While some believe that Black women are inherently stronger than others – including their male counterparts, as they have survived so much historically, socially and personally – dubbing it the “Strong Black Woman Syndrome,” it is this very stereotype that could be harming us in more ways than one.
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Take me for example. I’m a divorced, single supermom of two young girls, working full time as well as completing my degree part-time. With no days off (literally, as neither of my children’s fathers are in the picture) and my inability to ask for help when needed, my health, career, and personal relationships began to take a hit. Not only was I drained and stressed out, but my relationships with close friends quickly began to deteriorate.
While I’m a huge advocate for independent women — having your own and being able to stand on your own two feet without relying on a special someone – if you haven’t mastered the art of being self-reliant and self-aware, that very independence can become a shield to hide behind. Here’s how:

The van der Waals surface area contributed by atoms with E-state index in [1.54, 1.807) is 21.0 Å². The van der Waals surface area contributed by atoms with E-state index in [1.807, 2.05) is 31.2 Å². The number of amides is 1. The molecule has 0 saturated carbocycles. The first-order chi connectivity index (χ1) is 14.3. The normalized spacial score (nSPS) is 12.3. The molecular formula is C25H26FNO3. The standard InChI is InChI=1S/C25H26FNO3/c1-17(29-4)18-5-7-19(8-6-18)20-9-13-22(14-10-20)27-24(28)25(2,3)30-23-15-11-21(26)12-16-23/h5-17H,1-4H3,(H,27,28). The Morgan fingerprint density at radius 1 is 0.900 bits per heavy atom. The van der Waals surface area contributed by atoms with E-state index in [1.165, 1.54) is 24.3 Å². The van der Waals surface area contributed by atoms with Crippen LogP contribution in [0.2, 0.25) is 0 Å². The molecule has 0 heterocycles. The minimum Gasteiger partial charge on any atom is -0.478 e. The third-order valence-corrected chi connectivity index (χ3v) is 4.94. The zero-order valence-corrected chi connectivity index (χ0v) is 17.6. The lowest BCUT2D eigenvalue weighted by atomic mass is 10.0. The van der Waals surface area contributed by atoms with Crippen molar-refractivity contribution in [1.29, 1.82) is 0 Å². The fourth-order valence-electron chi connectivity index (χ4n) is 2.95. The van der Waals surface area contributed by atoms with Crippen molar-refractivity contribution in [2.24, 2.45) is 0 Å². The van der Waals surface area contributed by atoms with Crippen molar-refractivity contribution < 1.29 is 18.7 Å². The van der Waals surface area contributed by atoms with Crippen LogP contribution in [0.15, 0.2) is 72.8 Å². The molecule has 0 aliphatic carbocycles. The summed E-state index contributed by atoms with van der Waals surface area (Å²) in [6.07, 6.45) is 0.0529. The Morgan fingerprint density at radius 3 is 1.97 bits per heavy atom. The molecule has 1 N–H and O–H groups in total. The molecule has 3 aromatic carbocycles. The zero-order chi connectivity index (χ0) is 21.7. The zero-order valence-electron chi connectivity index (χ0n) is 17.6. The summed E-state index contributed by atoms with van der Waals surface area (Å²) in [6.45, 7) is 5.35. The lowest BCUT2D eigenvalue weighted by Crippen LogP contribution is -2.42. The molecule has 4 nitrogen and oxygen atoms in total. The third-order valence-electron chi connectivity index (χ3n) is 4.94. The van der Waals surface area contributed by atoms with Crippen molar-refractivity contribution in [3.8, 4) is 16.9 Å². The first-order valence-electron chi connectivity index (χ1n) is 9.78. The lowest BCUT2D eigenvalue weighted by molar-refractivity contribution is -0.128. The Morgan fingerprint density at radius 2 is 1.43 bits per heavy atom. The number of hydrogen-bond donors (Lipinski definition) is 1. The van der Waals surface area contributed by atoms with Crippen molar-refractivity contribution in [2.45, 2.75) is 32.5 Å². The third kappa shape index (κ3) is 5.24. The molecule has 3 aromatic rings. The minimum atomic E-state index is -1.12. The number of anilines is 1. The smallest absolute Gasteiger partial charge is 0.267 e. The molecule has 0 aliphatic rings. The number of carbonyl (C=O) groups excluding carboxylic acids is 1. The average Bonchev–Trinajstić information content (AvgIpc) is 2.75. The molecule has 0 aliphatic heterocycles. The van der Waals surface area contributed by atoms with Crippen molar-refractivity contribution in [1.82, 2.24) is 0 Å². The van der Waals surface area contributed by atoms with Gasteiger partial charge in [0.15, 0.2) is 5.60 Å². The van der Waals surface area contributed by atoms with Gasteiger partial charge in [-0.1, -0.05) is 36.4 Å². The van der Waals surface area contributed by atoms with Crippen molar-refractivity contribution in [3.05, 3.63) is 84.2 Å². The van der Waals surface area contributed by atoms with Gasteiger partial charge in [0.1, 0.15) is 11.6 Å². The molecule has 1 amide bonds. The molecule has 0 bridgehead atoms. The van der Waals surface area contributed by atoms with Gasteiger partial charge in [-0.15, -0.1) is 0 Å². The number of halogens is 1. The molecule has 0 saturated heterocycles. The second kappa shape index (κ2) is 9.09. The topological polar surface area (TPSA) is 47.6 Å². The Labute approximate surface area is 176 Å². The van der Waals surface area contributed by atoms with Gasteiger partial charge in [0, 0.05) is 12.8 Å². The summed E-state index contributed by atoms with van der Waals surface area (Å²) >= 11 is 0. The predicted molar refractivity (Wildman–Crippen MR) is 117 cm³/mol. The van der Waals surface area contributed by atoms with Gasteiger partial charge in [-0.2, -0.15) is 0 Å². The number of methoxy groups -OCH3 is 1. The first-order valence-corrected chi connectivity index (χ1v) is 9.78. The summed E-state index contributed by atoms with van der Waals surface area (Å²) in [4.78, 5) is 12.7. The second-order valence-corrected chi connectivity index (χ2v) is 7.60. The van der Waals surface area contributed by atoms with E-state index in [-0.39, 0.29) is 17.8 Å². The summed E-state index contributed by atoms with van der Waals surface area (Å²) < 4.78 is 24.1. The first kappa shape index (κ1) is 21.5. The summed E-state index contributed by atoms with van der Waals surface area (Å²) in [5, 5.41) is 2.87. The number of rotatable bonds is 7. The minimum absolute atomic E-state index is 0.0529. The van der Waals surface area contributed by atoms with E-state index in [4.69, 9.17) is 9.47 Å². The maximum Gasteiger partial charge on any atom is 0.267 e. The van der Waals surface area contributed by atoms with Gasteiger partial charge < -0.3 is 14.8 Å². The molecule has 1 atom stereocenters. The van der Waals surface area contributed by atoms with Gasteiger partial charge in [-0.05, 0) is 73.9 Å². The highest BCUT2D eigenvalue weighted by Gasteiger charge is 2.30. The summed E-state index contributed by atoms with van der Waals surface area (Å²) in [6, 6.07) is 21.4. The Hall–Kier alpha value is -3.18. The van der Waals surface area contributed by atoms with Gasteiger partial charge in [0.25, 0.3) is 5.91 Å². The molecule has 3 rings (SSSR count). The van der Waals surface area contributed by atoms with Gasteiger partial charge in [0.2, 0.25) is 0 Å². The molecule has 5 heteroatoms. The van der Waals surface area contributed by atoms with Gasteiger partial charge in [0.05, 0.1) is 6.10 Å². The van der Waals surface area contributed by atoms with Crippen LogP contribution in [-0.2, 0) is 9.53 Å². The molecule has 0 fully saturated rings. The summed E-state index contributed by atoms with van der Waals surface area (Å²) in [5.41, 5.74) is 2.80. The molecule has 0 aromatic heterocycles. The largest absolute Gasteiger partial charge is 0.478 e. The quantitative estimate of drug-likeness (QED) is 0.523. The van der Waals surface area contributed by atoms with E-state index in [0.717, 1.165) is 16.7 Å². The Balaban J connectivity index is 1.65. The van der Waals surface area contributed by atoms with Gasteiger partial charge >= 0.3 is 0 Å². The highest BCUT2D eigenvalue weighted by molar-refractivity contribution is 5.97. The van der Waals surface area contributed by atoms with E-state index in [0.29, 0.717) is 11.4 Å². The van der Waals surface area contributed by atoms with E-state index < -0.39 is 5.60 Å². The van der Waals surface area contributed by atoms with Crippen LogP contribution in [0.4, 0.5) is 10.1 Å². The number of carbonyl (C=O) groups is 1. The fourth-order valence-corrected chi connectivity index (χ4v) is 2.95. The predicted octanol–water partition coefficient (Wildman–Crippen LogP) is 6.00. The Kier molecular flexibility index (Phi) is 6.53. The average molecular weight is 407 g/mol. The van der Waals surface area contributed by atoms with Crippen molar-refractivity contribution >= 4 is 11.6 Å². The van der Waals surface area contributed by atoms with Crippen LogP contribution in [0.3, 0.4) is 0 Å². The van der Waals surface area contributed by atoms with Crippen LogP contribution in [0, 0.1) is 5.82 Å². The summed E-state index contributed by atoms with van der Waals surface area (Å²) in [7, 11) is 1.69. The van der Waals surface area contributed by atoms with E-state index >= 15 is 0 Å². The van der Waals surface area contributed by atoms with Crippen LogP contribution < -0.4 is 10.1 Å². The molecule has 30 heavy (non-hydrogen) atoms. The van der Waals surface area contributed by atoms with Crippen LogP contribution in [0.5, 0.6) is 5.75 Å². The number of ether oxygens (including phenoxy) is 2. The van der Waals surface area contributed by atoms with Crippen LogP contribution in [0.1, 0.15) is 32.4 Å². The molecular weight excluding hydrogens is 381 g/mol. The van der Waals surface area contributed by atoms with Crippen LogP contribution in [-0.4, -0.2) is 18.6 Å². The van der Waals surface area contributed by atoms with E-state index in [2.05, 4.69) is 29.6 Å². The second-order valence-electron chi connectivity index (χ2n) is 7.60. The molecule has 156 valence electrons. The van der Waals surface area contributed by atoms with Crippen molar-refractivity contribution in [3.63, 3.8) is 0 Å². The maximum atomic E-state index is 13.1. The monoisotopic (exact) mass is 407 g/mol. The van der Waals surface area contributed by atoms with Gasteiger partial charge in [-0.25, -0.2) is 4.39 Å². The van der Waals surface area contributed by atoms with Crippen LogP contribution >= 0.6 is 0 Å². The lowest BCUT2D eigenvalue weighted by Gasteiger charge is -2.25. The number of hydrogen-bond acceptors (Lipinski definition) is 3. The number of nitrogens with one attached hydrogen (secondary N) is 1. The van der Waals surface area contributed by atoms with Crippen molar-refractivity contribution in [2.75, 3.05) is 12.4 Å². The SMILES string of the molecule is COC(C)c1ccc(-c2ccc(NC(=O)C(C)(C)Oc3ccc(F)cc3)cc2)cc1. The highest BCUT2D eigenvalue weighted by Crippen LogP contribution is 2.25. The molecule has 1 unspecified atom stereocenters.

You begin to silence yourself.
Yes, you may be keen on picking up on how others feel – rushing to their side to mend their wounds. But when it comes to communicating how you truly feel and what you really want, you keep it all bottled up.
Maybe you’ve been punished in the past for periodically speaking up – called an “angry Black woman” or accused of having an “attitude.” Or perhaps, you’ve given up after endless attempts to express your feelings only to be pushed to the wayside.
Either way, silence can put a damper on your relationships whether they be with colleagues, family, friends, lovers or most importantly, yourself.
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You sacrifice your needs for others.
When it comes to raising children, saying “nah” to that Birkin bag in order to furnish your children’s new bedroom is one thing. It’s another to sacrifice your future (and health) in order to run to someone else’s aid.
I’ve spoken to many Black women (myself included), who always seem to be in a financial rut, as they always seem to be taking care of someone else – from rent, gas money, loans, and groceries.
My piece of advice? If you can’t afford to never get it back, don’t extend a helping hand. This may sound harsh. But if helping a friend, lover, family member, or even a child (who has left the house) out financially is taking